Roger Ebert loved movies—except the ones he hated, hated, HATED. But even then he was (usually) honest, fair, and kind. He was a generous champion of films and filmmakers; he treated their triumphs like personal victories, their failures as intimately as if they were his own. Steve James’ richly satisfying, sensitive, stirring biography is many things, and all of them do him justice. Meticulous and moving, Life Itself is about the history of both cinema and criticism, about Roger’s illustrious career, his loving family, friends, and colleagues, his illness and death—tragic because it robbed us of a great writer, a great thinker, and a great man—and the memories he left behind, but most of all it is about life, his and ours, the life of movie lovers everywhere. Because life itself, that loaded two-word phrase, is what Roger really wrote about when he wrote about the movies.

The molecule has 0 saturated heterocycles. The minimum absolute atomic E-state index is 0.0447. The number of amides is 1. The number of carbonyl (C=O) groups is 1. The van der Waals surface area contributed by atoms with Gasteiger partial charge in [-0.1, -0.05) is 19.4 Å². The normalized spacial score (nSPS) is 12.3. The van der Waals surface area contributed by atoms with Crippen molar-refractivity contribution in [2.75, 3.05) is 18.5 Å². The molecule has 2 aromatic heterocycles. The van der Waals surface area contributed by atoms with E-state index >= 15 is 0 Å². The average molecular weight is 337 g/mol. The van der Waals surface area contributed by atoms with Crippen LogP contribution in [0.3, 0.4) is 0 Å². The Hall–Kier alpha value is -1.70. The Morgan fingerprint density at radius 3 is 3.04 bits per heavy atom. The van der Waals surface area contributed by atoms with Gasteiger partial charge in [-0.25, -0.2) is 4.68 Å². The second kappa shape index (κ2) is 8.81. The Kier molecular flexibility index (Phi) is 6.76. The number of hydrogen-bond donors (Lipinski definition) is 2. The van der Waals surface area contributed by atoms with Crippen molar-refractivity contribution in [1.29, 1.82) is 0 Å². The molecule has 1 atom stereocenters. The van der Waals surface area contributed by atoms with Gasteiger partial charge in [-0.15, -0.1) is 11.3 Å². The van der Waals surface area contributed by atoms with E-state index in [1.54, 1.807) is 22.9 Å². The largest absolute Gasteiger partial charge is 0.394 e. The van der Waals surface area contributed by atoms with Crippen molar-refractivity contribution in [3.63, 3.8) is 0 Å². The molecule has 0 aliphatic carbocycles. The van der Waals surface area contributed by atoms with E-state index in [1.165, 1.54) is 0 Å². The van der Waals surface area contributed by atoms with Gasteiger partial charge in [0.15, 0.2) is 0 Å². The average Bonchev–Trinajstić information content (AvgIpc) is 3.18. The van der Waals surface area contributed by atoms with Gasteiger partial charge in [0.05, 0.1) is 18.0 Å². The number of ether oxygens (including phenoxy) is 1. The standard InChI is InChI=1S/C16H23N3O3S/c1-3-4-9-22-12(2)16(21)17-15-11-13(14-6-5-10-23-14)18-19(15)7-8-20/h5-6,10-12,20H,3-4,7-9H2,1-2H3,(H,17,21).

The film has a (pleasantly) rambling, stream-of-consciousness flow to it, underscored by deeper and more serious currents. For anyone familiar with Roger’s writing, as well as anyone who loves film, the movie is a must-see. It is also surprisingly accessible to those utterly uninterested in film criticism, cutting to the human heart of all this history to tell a raw and riveting life story. The biography almost mimics Roger’s writing style, in which he combined his encyclopedic knowledge of cinema with an approachable, plainspoken prose that could be understood and enjoyed by anybody.